Fossilised animal sperm is world’s oldest, dating back 100 million years
The world’s oldest animal sperm has been found in tiny water beasts that were trapped in amber around 100 million years ago.
The discovery was made by researchers from the Queen Mary University of London and the Chinese Academy of Science in Nanjing.
They discovered the sperm in a newly identified species of crustacean which has been preserved inside a piece of amber – fossilised tree resin – that was formed during the Cretaceous period.
It’s believed the animals, which have been named Myanmarcypris hui, had sex just before their entrapment in the amber.
Specimens of fossilised sperm are exceptionally rare.
The oldest previously known examples are around 17 million years old.
Myanmarcypris hui is an ostracod – a kind of crustacean that has existed for 500 million years and lives in all kinds of aquatic environments, from deep oceans to lakes and rivers.
Fossilised ostracod shells are common and abundant but finding specimens preserved in ancient amber with their appendages and internal organs intact provides a rare opportunity to learn more about their evolution.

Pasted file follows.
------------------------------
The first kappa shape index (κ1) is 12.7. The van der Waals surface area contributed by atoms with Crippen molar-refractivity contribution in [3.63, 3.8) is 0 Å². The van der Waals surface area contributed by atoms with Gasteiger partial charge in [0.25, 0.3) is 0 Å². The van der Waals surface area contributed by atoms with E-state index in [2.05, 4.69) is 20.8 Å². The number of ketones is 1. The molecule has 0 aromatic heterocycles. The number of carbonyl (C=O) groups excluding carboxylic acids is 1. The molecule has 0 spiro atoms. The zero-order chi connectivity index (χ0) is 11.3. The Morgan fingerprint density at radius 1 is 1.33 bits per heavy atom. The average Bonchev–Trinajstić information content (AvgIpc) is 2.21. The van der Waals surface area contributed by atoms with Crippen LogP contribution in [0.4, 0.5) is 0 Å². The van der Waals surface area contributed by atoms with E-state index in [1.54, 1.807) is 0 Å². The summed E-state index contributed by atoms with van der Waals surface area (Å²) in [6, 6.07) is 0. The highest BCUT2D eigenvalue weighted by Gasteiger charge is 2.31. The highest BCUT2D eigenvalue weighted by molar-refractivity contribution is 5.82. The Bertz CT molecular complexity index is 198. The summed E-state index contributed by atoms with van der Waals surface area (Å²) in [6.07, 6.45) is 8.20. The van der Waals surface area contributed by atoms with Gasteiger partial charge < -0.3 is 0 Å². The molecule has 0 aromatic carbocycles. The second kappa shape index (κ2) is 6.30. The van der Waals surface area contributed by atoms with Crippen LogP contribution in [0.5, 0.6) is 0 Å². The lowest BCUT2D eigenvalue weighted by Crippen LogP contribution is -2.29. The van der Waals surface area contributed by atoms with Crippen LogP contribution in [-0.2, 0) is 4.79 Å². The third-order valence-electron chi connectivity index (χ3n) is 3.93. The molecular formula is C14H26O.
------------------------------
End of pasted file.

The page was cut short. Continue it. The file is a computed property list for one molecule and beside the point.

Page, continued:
Professor Dave Horne, professor of micropalaeontology at Queen Mary University of London, said: “Analyses of fossil ostracod shells are hugely informative about past environments and climates, as well as shedding light on evolutionary puzzles, but exceptional occurrences of fossilised soft parts like this result in remarkable advances in our understanding.”
During the Cretaceous period the ostracods were likely to have been living in a coastal lagoon fringed by trees in what is now Myanmar when they became trapped in a blob of resin.
Using X-ray microscopy the team created computer-aided 3D reconstructions of the ostracods, which measure less than 1mm long.
“The results were amazing – not only did we find their tiny appendages to be preserved inside their shells, we could also see their reproductive organs,” He Wang said.
“But when we identified the sperm inside the female, and knowing the age of the amber, it was one of those special ‘eureka’ moments in a researcher’s life.”
Myanmar amber has previously yielded other ground-breaking prehistoric finds, including frogs, snakes and a feathered dinosaur tail.
The team found adult males and females within the amber, but it was a female specimen that contained the sperm – indicating it must have mated shortly before becoming trapped in the amber.
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